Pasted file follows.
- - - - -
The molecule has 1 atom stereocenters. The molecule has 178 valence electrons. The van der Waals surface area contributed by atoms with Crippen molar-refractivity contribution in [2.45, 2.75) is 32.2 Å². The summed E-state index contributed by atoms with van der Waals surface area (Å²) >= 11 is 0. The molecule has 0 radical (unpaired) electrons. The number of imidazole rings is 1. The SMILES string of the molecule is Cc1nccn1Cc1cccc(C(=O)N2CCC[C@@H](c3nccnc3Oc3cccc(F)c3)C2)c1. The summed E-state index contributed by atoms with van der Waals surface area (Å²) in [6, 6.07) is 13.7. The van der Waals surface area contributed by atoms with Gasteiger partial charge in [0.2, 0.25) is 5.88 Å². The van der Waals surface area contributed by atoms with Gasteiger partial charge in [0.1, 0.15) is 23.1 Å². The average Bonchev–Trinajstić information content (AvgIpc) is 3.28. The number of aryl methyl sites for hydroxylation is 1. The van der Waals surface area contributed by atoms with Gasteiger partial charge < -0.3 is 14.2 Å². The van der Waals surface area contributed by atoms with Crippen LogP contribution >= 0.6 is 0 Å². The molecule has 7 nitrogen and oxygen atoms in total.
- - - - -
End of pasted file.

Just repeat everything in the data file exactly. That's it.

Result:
The molecule has 1 atom stereocenters. The molecule has 178 valence electrons. The van der Waals surface area contributed by atoms with Crippen molar-refractivity contribution in [2.45, 2.75) is 32.2 Å². The summed E-state index contributed by atoms with van der Waals surface area (Å²) >= 11 is 0. The molecule has 0 radical (unpaired) electrons. The number of imidazole rings is 1. The SMILES string of the molecule is Cc1nccn1Cc1cccc(C(=O)N2CCC[C@@H](c3nccnc3Oc3cccc(F)c3)C2)c1. The summed E-state index contributed by atoms with van der Waals surface area (Å²) in [6, 6.07) is 13.7. The van der Waals surface area contributed by atoms with Gasteiger partial charge in [0.2, 0.25) is 5.88 Å². The van der Waals surface area contributed by atoms with Gasteiger partial charge in [0.1, 0.15) is 23.1 Å². The average Bonchev–Trinajstić information content (AvgIpc) is 3.28. The number of aryl methyl sites for hydroxylation is 1. The van der Waals surface area contributed by atoms with Gasteiger partial charge < -0.3 is 14.2 Å². The van der Waals surface area contributed by atoms with Crippen LogP contribution >= 0.6 is 0 Å². The molecule has 7 nitrogen and oxygen atoms in total.